~0.4%~9%Pastry flourSoft flour4054500Hladká mouka výběrová 00tortowa0000Hakurikiko 薄力粉 DiJinMianFen低筋麵粉
~0.55%~11%All-purpose flourPlain flour550550Hladká moukaluksusowa000Churikiko 中力粉 ZhongJinMianFen中筋麵粉
~0.8%~14%Bread flour or "high gluten flour"Strong or hard812801Polohrubá moukachlebowa00Kyorikiko 強力粉 GaoJinMianFen高筋麵粉
~1.1%~15%First clear flourVery strong or hard10501102Hrubá moukasitkowa0kyorikimatsufun 強力末粉 TeGaoJinMianFen特高筋麵粉
>1.5%~13%White whole wheatWholemeal1600150Farina integrale di grano teneroCelozrnná moukagraham, razowa12 0Zenryufun 全粒粉 QuanMaiMianFen全麥麵粉

This table is only a rough guideline for converting bread recipes. Since flour types are not standardized in many countries, the numbers may differ between manufacturers. There is no French type corresponding to the lowest ash residue in the table. The closest is French Type 45.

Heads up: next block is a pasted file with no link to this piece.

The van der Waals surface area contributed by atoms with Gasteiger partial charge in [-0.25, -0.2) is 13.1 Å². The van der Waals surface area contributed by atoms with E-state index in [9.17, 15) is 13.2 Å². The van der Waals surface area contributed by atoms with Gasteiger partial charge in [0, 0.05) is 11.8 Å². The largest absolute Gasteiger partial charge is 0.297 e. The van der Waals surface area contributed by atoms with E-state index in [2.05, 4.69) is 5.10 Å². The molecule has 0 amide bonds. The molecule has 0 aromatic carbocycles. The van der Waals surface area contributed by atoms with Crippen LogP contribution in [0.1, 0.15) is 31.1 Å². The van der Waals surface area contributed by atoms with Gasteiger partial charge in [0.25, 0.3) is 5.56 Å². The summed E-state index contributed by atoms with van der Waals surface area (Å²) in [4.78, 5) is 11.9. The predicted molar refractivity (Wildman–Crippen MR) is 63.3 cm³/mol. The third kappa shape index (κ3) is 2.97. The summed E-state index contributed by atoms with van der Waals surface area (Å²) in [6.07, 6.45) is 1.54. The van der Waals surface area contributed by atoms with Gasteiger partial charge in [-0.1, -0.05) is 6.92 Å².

There is no official Chinese name corresponding to the highest ash residue in the table. Usually such products are imported from Japan and the Japanese name Zenryufun (全粒粉) is used, or it is called QuanMaiMianFen (全麥麵粉).

It is possible to determine ash content from some US manufacturers. However, US measurements are based on wheat with a 14% moisture content. Thus, a US flour with 0.48% ash would approximate a French Type 55.

Other measurable properties of flour as used in baking can be determined using a variety of specialized instruments, such as the farinograph.